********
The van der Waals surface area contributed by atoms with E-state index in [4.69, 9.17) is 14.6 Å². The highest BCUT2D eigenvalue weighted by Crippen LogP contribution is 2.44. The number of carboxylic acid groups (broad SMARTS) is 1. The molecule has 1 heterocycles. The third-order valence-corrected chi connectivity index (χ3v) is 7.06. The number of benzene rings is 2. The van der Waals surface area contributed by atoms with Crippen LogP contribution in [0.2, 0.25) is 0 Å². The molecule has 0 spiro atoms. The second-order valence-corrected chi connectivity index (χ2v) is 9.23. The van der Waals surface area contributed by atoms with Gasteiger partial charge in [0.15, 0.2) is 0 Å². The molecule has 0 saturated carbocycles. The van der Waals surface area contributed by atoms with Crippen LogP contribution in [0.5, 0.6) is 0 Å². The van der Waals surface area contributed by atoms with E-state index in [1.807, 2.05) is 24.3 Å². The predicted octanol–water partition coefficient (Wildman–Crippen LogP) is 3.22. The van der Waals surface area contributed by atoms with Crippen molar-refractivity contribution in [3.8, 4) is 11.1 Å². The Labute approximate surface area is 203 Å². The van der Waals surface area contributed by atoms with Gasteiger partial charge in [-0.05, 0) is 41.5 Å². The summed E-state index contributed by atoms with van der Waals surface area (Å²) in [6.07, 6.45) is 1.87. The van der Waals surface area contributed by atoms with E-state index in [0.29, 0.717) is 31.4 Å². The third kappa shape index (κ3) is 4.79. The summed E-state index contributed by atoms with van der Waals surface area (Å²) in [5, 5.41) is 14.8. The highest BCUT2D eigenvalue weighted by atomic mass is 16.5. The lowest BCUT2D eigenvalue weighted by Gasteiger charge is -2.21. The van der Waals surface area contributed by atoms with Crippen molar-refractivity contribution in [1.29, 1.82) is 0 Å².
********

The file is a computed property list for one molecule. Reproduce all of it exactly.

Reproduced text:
The van der Waals surface area contributed by atoms with E-state index in [4.69, 9.17) is 14.6 Å². The highest BCUT2D eigenvalue weighted by Crippen LogP contribution is 2.44. The number of carboxylic acid groups (broad SMARTS) is 1. The molecule has 1 heterocycles. The third-order valence-corrected chi connectivity index (χ3v) is 7.06. The number of benzene rings is 2. The van der Waals surface area contributed by atoms with Crippen LogP contribution in [0.2, 0.25) is 0 Å². The molecule has 0 spiro atoms. The second-order valence-corrected chi connectivity index (χ2v) is 9.23. The van der Waals surface area contributed by atoms with Gasteiger partial charge in [0.15, 0.2) is 0 Å². The molecule has 0 saturated carbocycles. The van der Waals surface area contributed by atoms with Crippen LogP contribution in [0.5, 0.6) is 0 Å². The van der Waals surface area contributed by atoms with E-state index in [1.807, 2.05) is 24.3 Å². The predicted octanol–water partition coefficient (Wildman–Crippen LogP) is 3.22. The van der Waals surface area contributed by atoms with Crippen molar-refractivity contribution in [3.8, 4) is 11.1 Å². The Labute approximate surface area is 203 Å². The van der Waals surface area contributed by atoms with Gasteiger partial charge in [-0.05, 0) is 41.5 Å². The summed E-state index contributed by atoms with van der Waals surface area (Å²) in [6.07, 6.45) is 1.87. The van der Waals surface area contributed by atoms with E-state index in [0.29, 0.717) is 31.4 Å². The third kappa shape index (κ3) is 4.79. The summed E-state index contributed by atoms with van der Waals surface area (Å²) in [5, 5.41) is 14.8. The highest BCUT2D eigenvalue weighted by atomic mass is 16.5. The lowest BCUT2D eigenvalue weighted by Gasteiger charge is -2.21. The van der Waals surface area contributed by atoms with Crippen molar-refractivity contribution in [1.29, 1.82) is 0 Å².